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Stepping away from direct patient contact

I am what most would call a people person. I am the kind of person that flourishes in busy situations interacting with many people. I started my career with direct patient contact in Spring 2006 when I was in school for a different modality. Growing up my mom was a nurse and I just knew my future was in healthcare. Even as the youngest child of 5 I would still try to help take care of my siblings when they were sick. How could I decide to walk away from direct patient contact? Do I miss my interactions with my patients? Do I think I will lose all my hands on skills?

The decision to step away from direct patient care was not taken lightly. I love the feeling of knowing I am giving my patients the best care possible. There was often a feeling of distinguished pride when you put EEG electrodes on a particularly challenging patient. After you do the hook up comes the next challenge of watching the EEG and making sure to advocate for your patients. Sometimes it can be challenging when it is the middle of the night and you have to reach out to the physician several times. This feeling of unease always subsides for me when the seizing patient is treated. Depending on your department you may be putting electrodes on many intubated and sedated patients. I like to talk to my patients even if there is high probability that they can not hear me. Sometimes the interaction with the patient's loved ones in an Intensive Care Unit may be just the calming relief they need.

As the neurodiagnostic field has expanded it has left many facilities without proper staffing. As staffing is limited the amount of people needing the testing is not decreasing. Many facilities can not fill all positions. There are many departments that are overworked and sadly at times that may mean that the preferred level of patient safety and quality could be lacking. I know when I worked in the situation of high patient ratios and/or acuity I was struggling to offer the best patient care possible so it mentally drained me. I felt like no matter how hard I swam the current kept pulling me back. The stress of feeling like you can't meet certain standards starts to weigh on you. I knew I had to change my environment even if it was scary. I wasn't going to compromise on my level of care anymore.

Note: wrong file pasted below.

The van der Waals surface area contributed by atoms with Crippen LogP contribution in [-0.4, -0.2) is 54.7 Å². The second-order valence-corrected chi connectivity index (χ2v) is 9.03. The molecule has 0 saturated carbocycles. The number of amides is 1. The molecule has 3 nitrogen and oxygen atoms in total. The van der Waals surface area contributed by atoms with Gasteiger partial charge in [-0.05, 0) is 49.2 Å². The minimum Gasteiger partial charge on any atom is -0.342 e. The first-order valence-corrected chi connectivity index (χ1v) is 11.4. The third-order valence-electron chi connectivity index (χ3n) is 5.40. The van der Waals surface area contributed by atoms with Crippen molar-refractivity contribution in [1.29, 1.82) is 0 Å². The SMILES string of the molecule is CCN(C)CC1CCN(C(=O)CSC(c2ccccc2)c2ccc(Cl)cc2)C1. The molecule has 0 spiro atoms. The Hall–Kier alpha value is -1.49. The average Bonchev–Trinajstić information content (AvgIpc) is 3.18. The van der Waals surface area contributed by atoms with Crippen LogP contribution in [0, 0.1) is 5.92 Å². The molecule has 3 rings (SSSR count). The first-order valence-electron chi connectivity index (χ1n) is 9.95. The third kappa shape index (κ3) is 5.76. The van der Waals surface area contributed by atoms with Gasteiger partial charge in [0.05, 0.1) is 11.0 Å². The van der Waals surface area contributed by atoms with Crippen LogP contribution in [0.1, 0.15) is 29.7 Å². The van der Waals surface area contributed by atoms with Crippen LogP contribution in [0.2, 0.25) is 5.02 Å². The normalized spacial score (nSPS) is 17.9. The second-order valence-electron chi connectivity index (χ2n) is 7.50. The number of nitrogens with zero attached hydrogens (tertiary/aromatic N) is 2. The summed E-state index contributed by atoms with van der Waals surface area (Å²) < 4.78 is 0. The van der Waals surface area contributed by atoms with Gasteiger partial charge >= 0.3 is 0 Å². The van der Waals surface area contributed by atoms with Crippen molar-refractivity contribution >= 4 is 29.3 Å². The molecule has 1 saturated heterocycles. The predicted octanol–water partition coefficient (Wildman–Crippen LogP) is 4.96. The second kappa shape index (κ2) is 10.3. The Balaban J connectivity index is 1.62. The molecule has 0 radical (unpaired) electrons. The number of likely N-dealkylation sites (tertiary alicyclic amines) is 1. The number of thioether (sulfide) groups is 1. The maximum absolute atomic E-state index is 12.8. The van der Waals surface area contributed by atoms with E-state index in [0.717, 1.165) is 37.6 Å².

As I said before I am a people person and loved taking care of my patients. It was hard to leave direct patient care. I started to do continuous monitoring from home and I get to be the relief that I wish I had at my hospital. I don't directly interact with my patients but I do interact with their doctors and nurses on their behalf. I know I can help multiple patients and facilities safely keep their high level of patient care. Because of me and my fellow staff we know patients are well taken care of.

When I first started to work remotely I was concerned I would lose my hands on skills. The truth is that if and when I return to direct patient care I will likely be slower. I believe placing EEG electrodes will be like riding a bike. It should be like muscle memory and will improve as time goes on. My other biggest concern is the physical damage bending and straining can put on your body. Like many in health care I have learned the valuable lessons of one wrong move can cause serious damage. I believe in being honest with my patients and have them help as much as possible. You only have one body and need to protect it. Not sure if I will ever go back to the hospital setting but I know I am still giving my patients everything each shift.


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